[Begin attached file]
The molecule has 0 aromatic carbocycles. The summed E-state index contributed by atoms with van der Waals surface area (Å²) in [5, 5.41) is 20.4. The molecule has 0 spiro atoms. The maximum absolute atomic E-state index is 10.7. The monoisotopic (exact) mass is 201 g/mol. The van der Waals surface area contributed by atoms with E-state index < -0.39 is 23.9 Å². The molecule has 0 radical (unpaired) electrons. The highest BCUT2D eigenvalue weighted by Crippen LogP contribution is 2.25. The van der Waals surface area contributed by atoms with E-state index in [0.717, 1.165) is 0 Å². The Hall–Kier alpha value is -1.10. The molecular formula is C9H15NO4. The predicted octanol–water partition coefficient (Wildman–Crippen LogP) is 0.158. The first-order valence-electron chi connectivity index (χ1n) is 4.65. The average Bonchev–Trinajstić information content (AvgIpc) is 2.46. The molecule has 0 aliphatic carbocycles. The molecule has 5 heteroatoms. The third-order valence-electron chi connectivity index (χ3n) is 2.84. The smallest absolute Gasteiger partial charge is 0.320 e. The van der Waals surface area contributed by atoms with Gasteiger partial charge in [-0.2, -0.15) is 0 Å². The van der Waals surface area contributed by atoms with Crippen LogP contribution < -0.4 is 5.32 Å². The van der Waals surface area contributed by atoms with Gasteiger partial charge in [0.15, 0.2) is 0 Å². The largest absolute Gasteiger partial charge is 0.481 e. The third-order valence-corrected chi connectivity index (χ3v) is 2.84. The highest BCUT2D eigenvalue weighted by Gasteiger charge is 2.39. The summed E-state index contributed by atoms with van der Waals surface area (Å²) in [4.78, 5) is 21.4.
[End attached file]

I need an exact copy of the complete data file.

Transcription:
The molecule has 0 aromatic carbocycles. The summed E-state index contributed by atoms with van der Waals surface area (Å²) in [5, 5.41) is 20.4. The molecule has 0 spiro atoms. The maximum absolute atomic E-state index is 10.7. The monoisotopic (exact) mass is 201 g/mol. The van der Waals surface area contributed by atoms with E-state index < -0.39 is 23.9 Å². The molecule has 0 radical (unpaired) electrons. The highest BCUT2D eigenvalue weighted by Crippen LogP contribution is 2.25. The van der Waals surface area contributed by atoms with E-state index in [0.717, 1.165) is 0 Å². The Hall–Kier alpha value is -1.10. The molecular formula is C9H15NO4. The predicted octanol–water partition coefficient (Wildman–Crippen LogP) is 0.158. The first-order valence-electron chi connectivity index (χ1n) is 4.65. The average Bonchev–Trinajstić information content (AvgIpc) is 2.46. The molecule has 0 aliphatic carbocycles. The molecule has 5 heteroatoms. The third-order valence-electron chi connectivity index (χ3n) is 2.84. The smallest absolute Gasteiger partial charge is 0.320 e. The van der Waals surface area contributed by atoms with Gasteiger partial charge in [-0.2, -0.15) is 0 Å². The van der Waals surface area contributed by atoms with Crippen LogP contribution < -0.4 is 5.32 Å². The van der Waals surface area contributed by atoms with Gasteiger partial charge in [0.15, 0.2) is 0 Å². The largest absolute Gasteiger partial charge is 0.481 e. The third-order valence-corrected chi connectivity index (χ3v) is 2.84. The highest BCUT2D eigenvalue weighted by Gasteiger charge is 2.39. The summed E-state index contributed by atoms with van der Waals surface area (Å²) in [4.78, 5) is 21.4.